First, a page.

FacebookTwitterRedditEmail

The Death Penalty is Getting Crueler

For years, most of the U.S. has been changing death penalty laws in the direction of phasing it out, or at least applying it in a more humane way.

In 2002, the Supreme Court ruled that people with intellectual disabilities cannot be executed. In 2005, another ruling held that the U.S. cannot execute anyone for committing a crime as a minor.  Twenty states have banned capital punishment.

The most recent to ban it are Washington in 2018, Delaware in 2016, Maryland in 2013, Connecticut in 2012, and Illinois in 2011.

Unfortunately, our newly right wing-dominated Supreme Court recently made a move in the opposite direction.

The Eighth Amendment bans cruel and unusual punishment. Capital punishment has been becoming more unusual over the past decade or so. Now, with the court’s help, it’s becoming more cruel.

The state of Missouri is set to execute Russell Becklew, a man who suffers from a rare condition that will make death by lethal injection unbearably painful. He’s requested to be executed by a different method that will be quicker.

Established precedent was that inmates contesting their method of execution must provide an alternative that would cause less pain. Becklew has.

In the two previous cases that established this precedent, the court ruled that states should try to minimize pain when carrying out executions. In a new decision, Trump-appointed Justice Neil Gorsuch has just accepted an interpretation of this — promoted earlier by Justice Clarence Thomas — that it only means that states should not “intentionally” make executions more painful than necessary.

Why?

Honestly, why? If the prisoner is going to be executed anyway, and we are no longer debating his or her innocence, or the fairness in how we apply the death penalty, or whether it can ever be just to kill another human, what interest is there for the state in making the execution more painful?

Russell Bucklew has requested to be executed via a less painful method, and the court has just ruled against him. He will suffer more as a result. How does this benefit the American people in any way?

Humans make mistakes, and sometimes we execute the innocent. Even when the person executed is guilty, courts give harsher sentences to more marginalized peoples than to more privileged people for committing the same crime. The wealthy can hire top notch lawyers whereas the poor receive public defenders. People of color are disproportionately sentenced to death.

Given that the death penalty is applied imperfectly, even when lawyers, judge, and juries all do their best to make it as fair as possible, we should aim to move in the direction of less cruelty, not more.

More articles by:
bernie-the-sandernistas-cover-344x550
July 18, 2019
Timothy M. Gill
Bernie Sanders, Anti-Imperialism and Venezuela
W. T. Whitney
Cuba and a New Generation of Leaders Respond to U.S. Anti-People War
Jonathan Cook
How the Goliath of the Jerusalem Settler Movement Persuaded the World It’s Really David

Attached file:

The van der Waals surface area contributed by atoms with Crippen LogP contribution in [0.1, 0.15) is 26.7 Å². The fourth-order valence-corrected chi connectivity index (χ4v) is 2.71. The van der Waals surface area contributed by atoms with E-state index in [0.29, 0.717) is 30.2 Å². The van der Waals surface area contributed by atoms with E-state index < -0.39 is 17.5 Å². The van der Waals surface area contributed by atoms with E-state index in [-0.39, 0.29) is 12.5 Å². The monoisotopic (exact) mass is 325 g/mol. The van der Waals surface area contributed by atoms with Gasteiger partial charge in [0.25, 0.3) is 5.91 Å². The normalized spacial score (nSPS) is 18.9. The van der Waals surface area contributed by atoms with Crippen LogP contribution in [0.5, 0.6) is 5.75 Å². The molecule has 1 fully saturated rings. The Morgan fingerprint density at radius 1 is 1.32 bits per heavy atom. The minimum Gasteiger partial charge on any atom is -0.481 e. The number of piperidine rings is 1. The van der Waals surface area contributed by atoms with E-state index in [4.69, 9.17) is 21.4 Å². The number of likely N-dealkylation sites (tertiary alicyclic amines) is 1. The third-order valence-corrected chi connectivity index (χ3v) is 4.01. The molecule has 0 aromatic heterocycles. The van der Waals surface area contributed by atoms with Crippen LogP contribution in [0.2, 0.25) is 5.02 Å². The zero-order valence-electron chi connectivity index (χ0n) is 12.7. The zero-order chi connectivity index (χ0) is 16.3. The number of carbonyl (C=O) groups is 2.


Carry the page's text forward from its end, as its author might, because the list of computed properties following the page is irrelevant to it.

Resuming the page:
William Hartung
Merger Mania: the Military-Industrial Complex on Steroids
John G. Russell
The Devolution Will Be Televised: Our Body-cam President
Judith Deutsch
Psychology Stories: Children
Dean Baker
The Coal Industry is Not a Major Employer
Binoy Kampmark
Corporate Gangster: Adani’s Pursuit of Scientists
Thomas Knapp
National Polls Don’t Mean Much. Here’s Why.
Thomas Mountain
Africans Solving African Problems; Bringing Peace to Sudan
Ann Garrison
History Is Happening: WikiLeaks, the Global Fourth Estate
Elliot Sperber
Don’t Open the Door 
July 17, 2019
Manuel García, Jr.
Ye Cannot Swerve Me: Moby-Dick and Climate Change
Charles Pierson
Sofi’s Choice
Gary Leupp
Epstein, Jane Doe, and Trump
Rebecca Gordon
I Had an Abortion and Now I’m Not Ashamed
Peter Bolton
In the US and Brazil, Two Trends Underline the Creeping Fascism of Both Governments
Michael Kidder
“Go Back Where You Came From:” an Episode From Canada
Steve Early - Rand Wilson
How Big Strike 30 Years Ago Aided Fight for Single Payer
John W. Whitehead
Sexual Predators in the Power Elite
Michael Welton
Teach the Children Well: the Unrealized Vision In Teaching and Learning in the Residential Schools
Khury Petersen-Smith
Iran’s Not the Aggressor, the US Is
Russell Mokhiber
Kip Sullivan and Dr. Matthew Hahn on How Value Based Programs Are Undermining Medicare and Single Payer
George Ochenski
A Fearless and Free Press is Essential to Our Democracy
Lawrence Wittner
Billionaires and American Politics
Dean Baker
Cheap Shots at the Trump Economy
July 16, 2019
Conn Hallinan
The World Needs a Water Treaty
Kenneth Surin
Britain Grovels: the Betrayal of the British Ambassador
Christopher Ketcham
This Land Was Your Land
Gary Leupp
What Right Has Britain to Seize an Iranian Tanker Off Spain?
Evaggelos Vallianatos
Democratic Virtues in Electing a President
Thomas Knapp
Free Speech Just isn’t That Complicated
Binoy Kampmark
The Resigning Ambassador
Howard Lisnoff
Everybody Must Get Stoned
Nicky Reid
Nukes For Peace?
Matt Johnson
The United States of Overreaction
Cesar Chelala
Children’s Trafficking and Exploitation is a Persistent, Dreary Phenomenon
Martin Billheimer
Sylvan Shock Theater
July 15, 2019
David Altheide
The Fear Party
Roger Harris
UN High Commissioner on Human Rights Bachelet’s Gift to the US: Justifying Regime Change in Venezuela
John Feffer
Pyongyang on the Potomac
Vincent Kelley
Jeffrey Epstein and the Collapse of Europe
Robert Fisk
Trump’s Hissy-Fit Over Darroch Will Blow a Chill Wind Across Britain’s Embassies in the Middle East
Binoy Kampmark
Juggling with the Authoritarians: Donald Trump’s Diplomatic Fake Book
Dean Baker
The June Jobs Report and the State of the Economy
FacebookTwitterRedditEmail